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Publication numberUS6649213 B2
Publication typeGrant
Application numberUS 09/990,675
Publication dateNov 18, 2003
Filing dateNov 16, 2001
Priority dateNov 16, 2000
Fee statusLapsed
Also published asUS20020058111
Publication number09990675, 990675, US 6649213 B2, US 6649213B2, US-B2-6649213, US6649213 B2, US6649213B2
InventorsGeorge Debikey, Michael Pohlad
Original AssigneeGeorge Debikey, Michael Pohlad
Export CitationBiBTeX, EndNote, RefMan
External Links: USPTO, USPTO Assignment, Espacenet
Methods and compositions for preventing adverse effects of water upon a printed substrate
US 6649213 B2
Abstract
In accordance with the invention, there are provided methods for affixing a transparent coating upon a substrate, such as canvas, paper, cardboard or the like, that optionally has an image printed or otherwise recorded thereon, the coating effective to repel water and to prevent smearing or running of inks that are not water-fast, such as, for example, water-based inks used in ink-jet printers. In accordance with the invention, a coating composition including a particulate thermoplastic resin a plasticizer and, optionally, one or more of a wetting agent, a light stabilizer, an ultraviolet light absorber and a flatting agent is applied on the substrate and heated to cure the composition to a transparent, flexible, water-impervious coating.
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Claims(27)
What is claimed is:
1. A method for avoiding adverse effects of water upon a printed image, comprising:
providing a substrate having a water-soluble ink layer thereon, the ink layer forming a printed image;
applying onto the substrate in a layer a nonaqueous fluid coating composition including a particulate thermoplastic resin and a plasticizer; and
heating the composition to a temperature of from about 250° F. to about 400° F., thereby curing the composition to provide a transparent water-impervious coating over the substrate.
2. The method in accordance with claim 1, wherein the thermoplastic resin is an acrylic polymer.
3. The method in accordance with claim 2, wherein the acrylic polymer is a poly(methyl methacrylate) polymer.
4. The method in accordance with claim 2, wherein the acrylic polymer is based on n-butyl and methyl methacrylate.
5. The method in accordance with claim 1, wherein the coating composition has a viscosity of from about 10,000 to about 300,000 poise as measured by a Brookfield RVT viscometer, 2.5 rpm, spindle #7, at room temperature.
6. The method in accordance with claim 1, wherein the plasticizer is a phthalate plasticizer.
7. The method in accordance with claim 6, wherein the plasticizer has the formula:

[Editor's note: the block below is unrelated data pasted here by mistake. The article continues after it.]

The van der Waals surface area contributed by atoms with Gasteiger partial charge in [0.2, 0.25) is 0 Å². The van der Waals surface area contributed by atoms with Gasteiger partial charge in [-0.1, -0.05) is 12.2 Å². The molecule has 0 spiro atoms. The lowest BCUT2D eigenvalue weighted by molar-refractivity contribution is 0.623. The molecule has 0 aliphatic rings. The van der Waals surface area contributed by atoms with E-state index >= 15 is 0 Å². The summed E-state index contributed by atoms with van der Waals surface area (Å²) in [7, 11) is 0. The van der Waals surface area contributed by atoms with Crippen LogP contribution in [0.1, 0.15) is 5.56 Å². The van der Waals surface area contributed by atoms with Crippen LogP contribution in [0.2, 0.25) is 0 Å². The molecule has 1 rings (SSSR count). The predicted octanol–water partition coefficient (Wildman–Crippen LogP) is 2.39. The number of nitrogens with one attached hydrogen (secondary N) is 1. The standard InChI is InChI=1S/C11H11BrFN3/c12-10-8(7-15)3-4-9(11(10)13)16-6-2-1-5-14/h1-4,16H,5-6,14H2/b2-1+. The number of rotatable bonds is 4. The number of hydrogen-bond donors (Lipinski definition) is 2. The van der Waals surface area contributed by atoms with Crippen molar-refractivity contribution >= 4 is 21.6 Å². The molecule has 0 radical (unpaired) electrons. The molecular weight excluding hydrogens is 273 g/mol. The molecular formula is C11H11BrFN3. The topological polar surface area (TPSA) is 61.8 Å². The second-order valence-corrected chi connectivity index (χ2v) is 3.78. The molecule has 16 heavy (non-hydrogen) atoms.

where m=7, 9 or 11 and n=7, 9 or 11.
8. The method in accordance with claim 1, wherein the particulate thermoplastic resin is a particulate acrylic polymer, and wherein the coating composition includes from about 30 to about 400 parts phthalate plasticizer by weight per 100 parts by weight of acrylic polymer.
9. The method in accordance with claim 1, wherein the particulate thermoplastic resin is an acrylic polymer, and wherein the coating composition comprises from about 40 to about 50% acrylic polymer and from about 50 to about 60% plasticizer by weight.
10. The method in accordance with claim 1, wherein the coating composition further comprises one or more member selected from the group consisting of a heat stabilizer, a light stabilizer, an ultraviolet light absorber, a solvent, a wetting agent, a flatting agent, a filler, an anti-oxidant, a bacteriostat, a bactericide, a surfactant, and an optical brightener.
11. The method in accordance with claim 1, wherein the coating composition includes a wetting agent.
12. The method in accordance with claim 11, wherein the coating composition comprises from about 15 to about 60% acrylic polymer; from about 30 to about 85% phthalate plasticizer; and from about 0.1 to about 3.0% wetting agent, all by weight.
13. The method in accordance with claim 11, wherein the coating composition comprises from about 25 to about 50% acrylic polymer; from about 40 to about 75% phthalate plasticizer; and from about 0.2 to about 2.0% wetting agent, all by weight.
14. The method in accordance with claim 1, wherein the coating composition includes a member selected from the group consisting of a light stabilizer, an ultraviolet light absorber and a mixture thereof.
15. The method in accordance with claim 1, wherein the coating composition further comprises a wetting agent, a light stabilizer and an ultraviolet light absorber.
16. The method in accordance with claim 15, wherein the coating composition comprises from about 15 to about 60% acrylic polymer; from about 30 to about 85% phthalate plasticizer; from about 0.1 to about 3.0% wetting agent; from about 4.5 to about 13.5% ultraviolet light absorber; and from about 2.5 to about 13.5% light stabilizer, all by weight.